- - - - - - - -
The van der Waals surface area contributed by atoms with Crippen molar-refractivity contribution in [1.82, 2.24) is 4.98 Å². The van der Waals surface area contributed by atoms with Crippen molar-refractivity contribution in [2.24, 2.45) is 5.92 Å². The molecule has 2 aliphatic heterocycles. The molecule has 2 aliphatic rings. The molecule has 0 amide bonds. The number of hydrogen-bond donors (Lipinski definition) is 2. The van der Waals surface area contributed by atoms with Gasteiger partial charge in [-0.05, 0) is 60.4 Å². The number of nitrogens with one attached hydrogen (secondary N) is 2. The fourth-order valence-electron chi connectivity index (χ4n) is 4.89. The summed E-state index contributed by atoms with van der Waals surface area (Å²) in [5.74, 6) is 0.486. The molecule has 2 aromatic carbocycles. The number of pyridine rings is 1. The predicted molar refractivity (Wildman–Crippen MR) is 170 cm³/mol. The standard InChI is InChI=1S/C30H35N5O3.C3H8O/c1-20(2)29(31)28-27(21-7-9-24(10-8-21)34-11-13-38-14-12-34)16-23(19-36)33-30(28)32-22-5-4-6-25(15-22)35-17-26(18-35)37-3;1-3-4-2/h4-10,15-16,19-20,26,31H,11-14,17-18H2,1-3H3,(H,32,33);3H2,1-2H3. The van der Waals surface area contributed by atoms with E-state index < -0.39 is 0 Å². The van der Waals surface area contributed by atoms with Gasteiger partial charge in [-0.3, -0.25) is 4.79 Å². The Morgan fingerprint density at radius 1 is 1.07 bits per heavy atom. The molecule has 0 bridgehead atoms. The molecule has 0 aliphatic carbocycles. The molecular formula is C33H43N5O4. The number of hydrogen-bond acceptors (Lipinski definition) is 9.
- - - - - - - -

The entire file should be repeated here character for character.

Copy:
The van der Waals surface area contributed by atoms with Crippen molar-refractivity contribution in [1.82, 2.24) is 4.98 Å². The van der Waals surface area contributed by atoms with Crippen molar-refractivity contribution in [2.24, 2.45) is 5.92 Å². The molecule has 2 aliphatic heterocycles. The molecule has 2 aliphatic rings. The molecule has 0 amide bonds. The number of hydrogen-bond donors (Lipinski definition) is 2. The van der Waals surface area contributed by atoms with Gasteiger partial charge in [-0.05, 0) is 60.4 Å². The number of nitrogens with one attached hydrogen (secondary N) is 2. The fourth-order valence-electron chi connectivity index (χ4n) is 4.89. The summed E-state index contributed by atoms with van der Waals surface area (Å²) in [5.74, 6) is 0.486. The molecule has 2 aromatic carbocycles. The number of pyridine rings is 1. The predicted molar refractivity (Wildman–Crippen MR) is 170 cm³/mol. The standard InChI is InChI=1S/C30H35N5O3.C3H8O/c1-20(2)29(31)28-27(21-7-9-24(10-8-21)34-11-13-38-14-12-34)16-23(19-36)33-30(28)32-22-5-4-6-25(15-22)35-17-26(18-35)37-3;1-3-4-2/h4-10,15-16,19-20,26,31H,11-14,17-18H2,1-3H3,(H,32,33);3H2,1-2H3. The van der Waals surface area contributed by atoms with E-state index < -0.39 is 0 Å². The van der Waals surface area contributed by atoms with Gasteiger partial charge in [-0.3, -0.25) is 4.79 Å². The Morgan fingerprint density at radius 1 is 1.07 bits per heavy atom. The molecule has 0 bridgehead atoms. The molecule has 0 aliphatic carbocycles. The molecular formula is C33H43N5O4. The number of hydrogen-bond acceptors (Lipinski definition) is 9.